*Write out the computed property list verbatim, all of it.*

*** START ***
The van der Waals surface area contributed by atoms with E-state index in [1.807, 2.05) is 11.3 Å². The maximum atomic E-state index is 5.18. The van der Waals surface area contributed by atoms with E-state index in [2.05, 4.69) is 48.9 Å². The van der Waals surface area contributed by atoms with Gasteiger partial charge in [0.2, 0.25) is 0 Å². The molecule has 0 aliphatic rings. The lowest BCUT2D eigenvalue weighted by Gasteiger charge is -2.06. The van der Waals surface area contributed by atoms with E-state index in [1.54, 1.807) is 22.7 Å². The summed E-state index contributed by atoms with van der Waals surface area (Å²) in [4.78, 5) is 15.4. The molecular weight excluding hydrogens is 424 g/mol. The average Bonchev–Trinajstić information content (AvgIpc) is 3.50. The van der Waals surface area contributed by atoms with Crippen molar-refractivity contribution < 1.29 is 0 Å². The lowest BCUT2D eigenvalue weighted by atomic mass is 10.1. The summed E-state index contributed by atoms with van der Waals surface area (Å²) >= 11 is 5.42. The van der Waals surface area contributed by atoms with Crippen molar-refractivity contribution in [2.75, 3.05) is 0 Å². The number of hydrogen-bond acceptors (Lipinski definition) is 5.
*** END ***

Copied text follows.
The van der Waals surface area contributed by atoms with E-state index in [1.807, 2.05) is 11.3 Å². The maximum atomic E-state index is 5.18. The van der Waals surface area contributed by atoms with E-state index in [2.05, 4.69) is 48.9 Å². The van der Waals surface area contributed by atoms with Gasteiger partial charge in [0.2, 0.25) is 0 Å². The molecule has 0 aliphatic rings. The lowest BCUT2D eigenvalue weighted by Gasteiger charge is -2.06. The van der Waals surface area contributed by atoms with E-state index in [1.54, 1.807) is 22.7 Å². The summed E-state index contributed by atoms with van der Waals surface area (Å²) in [4.78, 5) is 15.4. The molecular weight excluding hydrogens is 424 g/mol. The average Bonchev–Trinajstić information content (AvgIpc) is 3.50. The van der Waals surface area contributed by atoms with Crippen molar-refractivity contribution < 1.29 is 0 Å². The lowest BCUT2D eigenvalue weighted by atomic mass is 10.1. The summed E-state index contributed by atoms with van der Waals surface area (Å²) >= 11 is 5.42. The van der Waals surface area contributed by atoms with Crippen molar-refractivity contribution in [2.75, 3.05) is 0 Å². The number of hydrogen-bond acceptors (Lipinski definition) is 5.